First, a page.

An upsurge in state-level privacy legislation

The European Union made a global splash when it implemented the GDPR. Designed to provide better privacy for its citizens’ data (regardless of the location of the organizations with access to it), the historic law was initially met with cynicism and uncertainty (and even panic in some cases) due to its stringent criteria and heavy penalties for noncompliance.

That said, since its inception, the level of privacy the law provides for individuals has been well-received. People welcome the comfort of knowing that organizations are finally being incentivized to protect their privacy and held accountable for mishandling their data. It goes a long way to inspire confidence in the public when organizations like Google and Marriott are fined millions of euros for GDPR violations.

Massive organizations like Facebook continue to neglect their obligation to safeguard user data and America’s appetite for privacy seems to be growing with each passing data breach and scandal involving the sale of user data. That’s why in 2020 you should expect to see 10 or more states to enact privacy laws similar to GDPR.

In fact, California has already passed its own CCPA and will begin rolling out fines for violations by mid-year. Given that most states passed mandatory data breach disclosure laws in the mid-2000s and lawmakers still haven’t been able to pass a federal version to date, it’s unlikely that the movement to enact a federal privacy law will gain enough steam to pass in the near term. That said, the rising public outcry for data privacy makes it highly likely that individual states will take it upon themselves to follow in California’s footsteps and pass privacy acts of their own.

This momentum will grow in 2020, so it will be critical for businesses across the country to carefully study the CCPA requirements and prepare to make adjustments. Other states will use the CCPA as a reference point for developing similar regulations of their own. If you’re concerned with your own personal data privacy, contact your local representatives to push for state-level legislation and federal action as well.

The road ahead

The changing conditions within the government information security landscape impact every American business and individual in one way or another. We simply can’t afford to be ignorant or apathetic when it comes to matters of public privacy and security.

Whether it be state-sponsored attempts to interfere with the next election, emerging security and privacy regulations, or some other development, we should all strive to become more informed about and engaged in these issues.

The current landscape for supporting innovation in cybersecurity in the EU

Innovation in cybersecurity is a key enabler to facilitate progress in the NIS industry, boost employment in the cybersecurity sector and growth of EU GDP. ENISA published a report that analyses the current landscape for supporting innovation in cybersecurity in the EU.

cybersecurity innovation eu

The study presents good practices and challenges from the Member States whilst trying to execute innovation as a strategic priority of their National Cyber Security Strategies (NCCS).

“The CSA, the NIS Directive and the GDPR incentivised innovation in relevant areas of cybersecurity and data protection. To encounter current and emerging cybersecurity risks and threats, EU Member States need to strengthen and adjust their national capabilities by developing innovative solutions and objectives under their NCSS,” said Juhan Lepassaar, Executive Director of ENISA.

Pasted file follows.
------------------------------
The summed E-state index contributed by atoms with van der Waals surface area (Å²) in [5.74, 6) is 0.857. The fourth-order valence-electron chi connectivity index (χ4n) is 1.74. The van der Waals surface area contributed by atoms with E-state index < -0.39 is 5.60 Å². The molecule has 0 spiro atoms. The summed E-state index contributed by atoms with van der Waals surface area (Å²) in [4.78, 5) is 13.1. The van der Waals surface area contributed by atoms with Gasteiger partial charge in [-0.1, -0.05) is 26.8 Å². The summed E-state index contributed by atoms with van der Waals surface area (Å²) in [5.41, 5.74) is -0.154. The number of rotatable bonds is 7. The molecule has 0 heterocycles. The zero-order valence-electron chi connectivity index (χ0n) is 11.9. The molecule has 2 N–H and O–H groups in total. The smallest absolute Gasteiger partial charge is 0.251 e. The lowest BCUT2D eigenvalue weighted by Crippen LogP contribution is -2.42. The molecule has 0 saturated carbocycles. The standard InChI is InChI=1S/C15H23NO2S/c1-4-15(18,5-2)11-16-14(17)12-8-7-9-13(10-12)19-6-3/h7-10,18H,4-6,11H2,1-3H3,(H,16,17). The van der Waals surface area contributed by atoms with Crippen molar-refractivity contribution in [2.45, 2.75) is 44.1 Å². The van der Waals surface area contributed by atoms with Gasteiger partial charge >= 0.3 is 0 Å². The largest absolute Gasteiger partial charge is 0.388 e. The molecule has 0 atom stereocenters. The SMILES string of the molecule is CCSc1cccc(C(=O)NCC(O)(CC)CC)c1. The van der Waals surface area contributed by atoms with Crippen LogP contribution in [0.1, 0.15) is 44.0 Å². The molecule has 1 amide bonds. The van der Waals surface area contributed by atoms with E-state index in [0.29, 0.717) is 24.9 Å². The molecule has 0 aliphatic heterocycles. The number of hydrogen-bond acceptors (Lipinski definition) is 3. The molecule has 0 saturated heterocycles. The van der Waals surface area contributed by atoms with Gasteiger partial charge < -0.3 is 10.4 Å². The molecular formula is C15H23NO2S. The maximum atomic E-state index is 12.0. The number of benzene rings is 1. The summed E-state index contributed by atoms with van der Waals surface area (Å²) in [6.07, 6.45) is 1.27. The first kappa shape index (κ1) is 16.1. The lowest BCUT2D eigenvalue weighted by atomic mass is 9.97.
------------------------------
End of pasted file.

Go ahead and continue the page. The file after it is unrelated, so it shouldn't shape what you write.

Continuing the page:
Different approaches to innovation

Member States follow different approaches to support innovation in the context of National Cyber Security Strategies. In some cases, Member States promote the creation of new skills and capabilities around digital competences.

In other cases, they create networks of stakeholders giving them a mandate on innovation. These networks are either government driven, such as INCIBE, the National Cybersecurity Agency in Spain or industry driven, such as Cyber Ireland. Innovation activities are also driven by national institutions and research centres such as NASK Poland.

Governments should align with industry needs

There is difficulty for governments to understand the needs of the industry, as well as to develop expertise in dealing with Public Private Partnerships.

To align with industry needs and identify opportunities for adopting or commercialising research outcomes, Member States need to involve industry directly in research and innovation activities.

Sector specific innovation priorities are needed

Dedicated funding mechanisms and initiatives often focus on varied research and innovative objectives rather than being specific on cybersecurity. Supporting and developing sector specific innovation priorities is important for coordinating alternative funding mechanisms and develop a sectorial approach to innovation in cybersecurity.

It is necessary to take into account different cybersecurity needs across sectors and develop sector specific innovation priorities both at National and EU level.

Lengthy procurement processes

Lengthy procurement processes prevent SMEs and innovative companies such as start-ups to offer their services to the public sectors. Supporting adequate level of funding and providing economic incentives such as tax incentives may accelerate the adoption of new technologies, products and services.

The Swedish Innovation Agency allocates a large amount of funds for innovation in cybersecurity.